Delhi-based lending startup Cash Suvidha has secured $2.5 million from multiple financial institutions in a debt financing round. The round includes $1.5 million through placement of non-convertible debentures (NCDs) and $1 million from two undisclosed financial institutions.
The online lending platform plans to use the fresh influx to expand its lending business to Small and Medium Enterprises (SMEs), reports Moneycontrol.
Incorporated in 2016 by Rajesh Gupta, Cash Suvidha provides business loans to SMEs, MSMEs, women entrepreneurs and personal loans to individuals. The 18 months old company claims to have disbursed a total amount of Rs 122 crore to borrowers.
The lending platform also claimed to receive around 15,000 loan applications every month.
The company has also in-built ‘Suvidha Social Score’, which assesses creditworthiness of borrowers using social media portal, checks educational & professional backgrounds, tracks lifestyle spends, payments behaviour, and spending patterns.
Cash Suvidha levies interest rate in range of 19 to 28 per cent depending upon the profile of the borrower. It promises to provide loans to its clients within two working days.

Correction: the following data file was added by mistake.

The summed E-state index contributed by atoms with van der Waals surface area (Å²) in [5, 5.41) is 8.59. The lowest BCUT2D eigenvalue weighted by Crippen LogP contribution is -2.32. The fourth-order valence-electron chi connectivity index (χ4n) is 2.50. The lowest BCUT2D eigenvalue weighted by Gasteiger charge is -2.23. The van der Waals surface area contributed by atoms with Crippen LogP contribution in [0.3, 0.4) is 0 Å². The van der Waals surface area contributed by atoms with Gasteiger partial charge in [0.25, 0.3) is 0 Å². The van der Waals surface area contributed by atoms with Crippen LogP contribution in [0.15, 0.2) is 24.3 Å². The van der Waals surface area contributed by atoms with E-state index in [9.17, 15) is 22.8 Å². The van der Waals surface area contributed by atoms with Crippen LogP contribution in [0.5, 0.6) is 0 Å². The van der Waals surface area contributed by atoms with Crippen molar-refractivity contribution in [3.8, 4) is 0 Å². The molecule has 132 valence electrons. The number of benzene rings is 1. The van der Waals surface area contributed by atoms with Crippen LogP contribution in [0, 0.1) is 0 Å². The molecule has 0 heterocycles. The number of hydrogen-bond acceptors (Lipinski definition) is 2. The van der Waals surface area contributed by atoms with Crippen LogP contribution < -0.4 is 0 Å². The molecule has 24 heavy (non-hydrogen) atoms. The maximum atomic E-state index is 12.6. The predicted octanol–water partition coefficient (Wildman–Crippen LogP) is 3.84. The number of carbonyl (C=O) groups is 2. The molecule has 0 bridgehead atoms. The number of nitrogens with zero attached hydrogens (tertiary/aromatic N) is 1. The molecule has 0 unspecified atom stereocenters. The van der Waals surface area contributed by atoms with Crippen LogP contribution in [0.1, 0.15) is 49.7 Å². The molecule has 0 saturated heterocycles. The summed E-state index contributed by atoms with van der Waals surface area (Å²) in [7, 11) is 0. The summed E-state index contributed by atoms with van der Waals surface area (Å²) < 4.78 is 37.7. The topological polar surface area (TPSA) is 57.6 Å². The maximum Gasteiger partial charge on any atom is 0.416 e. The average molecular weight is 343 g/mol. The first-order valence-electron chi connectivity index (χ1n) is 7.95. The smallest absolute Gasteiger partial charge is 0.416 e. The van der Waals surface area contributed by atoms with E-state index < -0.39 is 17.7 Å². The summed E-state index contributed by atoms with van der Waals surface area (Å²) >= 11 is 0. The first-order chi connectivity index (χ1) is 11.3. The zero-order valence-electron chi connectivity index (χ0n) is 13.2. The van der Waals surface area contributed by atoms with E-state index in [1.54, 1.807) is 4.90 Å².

The platform focuses on both urban and rural India, where the latter gets between 10-15 per cent of overall loan disbursed by the company. It has facilitated credit requirement of over 15000 people in rural India with 12 branches across UP, Uttarakhand and Bihar.
With this round, Cash Suvidha aspires to strengthen its lending business to SMEs and personal loans in top five cities including Delhi-NCR, Bangalore, Pune, Hyderabad and Mumbai.
Cash Suvidha competes with an array of lenders includes Lendingkart, InCred, Capital Float, Indifi Technologies, CreditMantri among several others. Last year, it raised an institutional debt of $2.7 million from various financial institutions.
According to the Reserve Bank of India (RBI), NBFC loans have grown at 16.6 percent, compared to 8.8 percent for the banking sector in 2017.
The RBI’s Financial Stability Report (December 2016) showed a 33.1 percent increase in loan and advances given by deposit-taking NBFCs, and a 12.5 percent increase in advances given by the non-deposit-taking NBFCs.